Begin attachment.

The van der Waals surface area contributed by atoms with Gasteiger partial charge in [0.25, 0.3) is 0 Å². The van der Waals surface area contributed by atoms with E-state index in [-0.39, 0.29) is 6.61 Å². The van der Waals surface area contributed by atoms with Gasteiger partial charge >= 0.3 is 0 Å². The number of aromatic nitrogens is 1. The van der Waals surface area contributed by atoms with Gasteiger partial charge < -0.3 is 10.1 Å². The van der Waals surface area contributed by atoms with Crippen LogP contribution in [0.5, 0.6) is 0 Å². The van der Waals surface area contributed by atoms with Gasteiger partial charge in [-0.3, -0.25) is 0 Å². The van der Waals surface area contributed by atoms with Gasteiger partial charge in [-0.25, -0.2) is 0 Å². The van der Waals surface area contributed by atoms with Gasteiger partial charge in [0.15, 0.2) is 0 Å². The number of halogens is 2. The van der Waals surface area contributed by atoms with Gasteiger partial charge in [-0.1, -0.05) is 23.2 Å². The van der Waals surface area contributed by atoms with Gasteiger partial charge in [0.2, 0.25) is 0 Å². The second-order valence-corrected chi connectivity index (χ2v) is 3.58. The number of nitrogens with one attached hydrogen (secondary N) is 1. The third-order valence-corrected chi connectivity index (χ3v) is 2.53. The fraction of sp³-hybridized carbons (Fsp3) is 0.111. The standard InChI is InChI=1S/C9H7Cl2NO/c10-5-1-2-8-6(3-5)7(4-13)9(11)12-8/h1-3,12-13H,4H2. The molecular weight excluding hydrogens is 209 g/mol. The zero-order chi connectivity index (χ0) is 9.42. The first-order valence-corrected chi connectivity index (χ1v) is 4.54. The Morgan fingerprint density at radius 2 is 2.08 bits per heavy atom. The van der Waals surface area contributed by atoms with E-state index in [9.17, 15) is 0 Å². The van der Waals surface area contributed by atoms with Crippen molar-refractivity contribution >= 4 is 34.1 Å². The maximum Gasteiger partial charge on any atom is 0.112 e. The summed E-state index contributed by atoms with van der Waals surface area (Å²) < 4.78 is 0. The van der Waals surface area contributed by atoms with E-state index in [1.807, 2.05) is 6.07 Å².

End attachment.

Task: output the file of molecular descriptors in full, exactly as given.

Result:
The van der Waals surface area contributed by atoms with Gasteiger partial charge in [0.25, 0.3) is 0 Å². The van der Waals surface area contributed by atoms with E-state index in [-0.39, 0.29) is 6.61 Å². The van der Waals surface area contributed by atoms with Gasteiger partial charge >= 0.3 is 0 Å². The number of aromatic nitrogens is 1. The van der Waals surface area contributed by atoms with Gasteiger partial charge < -0.3 is 10.1 Å². The van der Waals surface area contributed by atoms with Crippen LogP contribution in [0.5, 0.6) is 0 Å². The van der Waals surface area contributed by atoms with Gasteiger partial charge in [-0.3, -0.25) is 0 Å². The van der Waals surface area contributed by atoms with Gasteiger partial charge in [-0.25, -0.2) is 0 Å². The van der Waals surface area contributed by atoms with Gasteiger partial charge in [0.15, 0.2) is 0 Å². The number of halogens is 2. The van der Waals surface area contributed by atoms with Gasteiger partial charge in [-0.1, -0.05) is 23.2 Å². The van der Waals surface area contributed by atoms with Gasteiger partial charge in [0.2, 0.25) is 0 Å². The second-order valence-corrected chi connectivity index (χ2v) is 3.58. The number of nitrogens with one attached hydrogen (secondary N) is 1. The third-order valence-corrected chi connectivity index (χ3v) is 2.53. The fraction of sp³-hybridized carbons (Fsp3) is 0.111. The standard InChI is InChI=1S/C9H7Cl2NO/c10-5-1-2-8-6(3-5)7(4-13)9(11)12-8/h1-3,12-13H,4H2. The molecular weight excluding hydrogens is 209 g/mol. The zero-order chi connectivity index (χ0) is 9.42. The first-order valence-corrected chi connectivity index (χ1v) is 4.54. The Morgan fingerprint density at radius 2 is 2.08 bits per heavy atom. The van der Waals surface area contributed by atoms with E-state index in [9.17, 15) is 0 Å². The van der Waals surface area contributed by atoms with Crippen molar-refractivity contribution >= 4 is 34.1 Å². The maximum Gasteiger partial charge on any atom is 0.112 e. The summed E-state index contributed by atoms with van der Waals surface area (Å²) < 4.78 is 0. The van der Waals surface area contributed by atoms with E-state index in [1.807, 2.05) is 6.07 Å².